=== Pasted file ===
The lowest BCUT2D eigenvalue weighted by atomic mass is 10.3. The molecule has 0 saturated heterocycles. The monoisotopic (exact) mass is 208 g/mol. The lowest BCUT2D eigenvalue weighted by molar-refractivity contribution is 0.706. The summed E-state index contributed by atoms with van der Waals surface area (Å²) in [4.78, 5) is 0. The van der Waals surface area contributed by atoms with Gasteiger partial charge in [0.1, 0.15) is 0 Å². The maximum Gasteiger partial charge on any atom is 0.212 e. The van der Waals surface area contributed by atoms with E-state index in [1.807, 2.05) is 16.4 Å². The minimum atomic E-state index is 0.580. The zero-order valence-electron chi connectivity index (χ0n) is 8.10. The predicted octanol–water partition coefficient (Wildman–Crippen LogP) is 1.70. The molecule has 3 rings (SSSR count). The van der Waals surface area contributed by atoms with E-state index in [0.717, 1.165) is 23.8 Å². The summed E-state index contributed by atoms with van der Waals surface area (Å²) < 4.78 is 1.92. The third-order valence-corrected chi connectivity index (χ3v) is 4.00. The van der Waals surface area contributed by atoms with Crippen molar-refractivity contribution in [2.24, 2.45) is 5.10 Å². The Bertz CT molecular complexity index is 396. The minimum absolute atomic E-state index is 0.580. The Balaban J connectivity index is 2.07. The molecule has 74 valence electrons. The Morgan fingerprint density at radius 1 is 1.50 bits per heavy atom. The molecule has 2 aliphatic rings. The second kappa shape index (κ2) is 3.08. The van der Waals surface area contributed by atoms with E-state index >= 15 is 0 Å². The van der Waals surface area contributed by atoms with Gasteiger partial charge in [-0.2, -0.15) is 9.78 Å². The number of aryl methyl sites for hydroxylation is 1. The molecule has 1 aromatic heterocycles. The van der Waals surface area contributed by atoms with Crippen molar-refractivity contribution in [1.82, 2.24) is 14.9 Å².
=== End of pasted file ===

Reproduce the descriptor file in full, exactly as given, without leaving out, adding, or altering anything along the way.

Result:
The lowest BCUT2D eigenvalue weighted by atomic mass is 10.3. The molecule has 0 saturated heterocycles. The monoisotopic (exact) mass is 208 g/mol. The lowest BCUT2D eigenvalue weighted by molar-refractivity contribution is 0.706. The summed E-state index contributed by atoms with van der Waals surface area (Å²) in [4.78, 5) is 0. The van der Waals surface area contributed by atoms with Gasteiger partial charge in [0.1, 0.15) is 0 Å². The maximum Gasteiger partial charge on any atom is 0.212 e. The van der Waals surface area contributed by atoms with E-state index in [1.807, 2.05) is 16.4 Å². The minimum atomic E-state index is 0.580. The zero-order valence-electron chi connectivity index (χ0n) is 8.10. The predicted octanol–water partition coefficient (Wildman–Crippen LogP) is 1.70. The molecule has 3 rings (SSSR count). The van der Waals surface area contributed by atoms with E-state index in [0.717, 1.165) is 23.8 Å². The summed E-state index contributed by atoms with van der Waals surface area (Å²) < 4.78 is 1.92. The third-order valence-corrected chi connectivity index (χ3v) is 4.00. The van der Waals surface area contributed by atoms with Crippen molar-refractivity contribution in [2.24, 2.45) is 5.10 Å². The Bertz CT molecular complexity index is 396. The minimum absolute atomic E-state index is 0.580. The Balaban J connectivity index is 2.07. The molecule has 74 valence electrons. The Morgan fingerprint density at radius 1 is 1.50 bits per heavy atom. The molecule has 2 aliphatic rings. The second kappa shape index (κ2) is 3.08. The van der Waals surface area contributed by atoms with E-state index >= 15 is 0 Å². The van der Waals surface area contributed by atoms with Gasteiger partial charge in [-0.2, -0.15) is 9.78 Å². The number of aryl methyl sites for hydroxylation is 1. The molecule has 1 aromatic heterocycles. The van der Waals surface area contributed by atoms with Crippen molar-refractivity contribution in [1.82, 2.24) is 14.9 Å².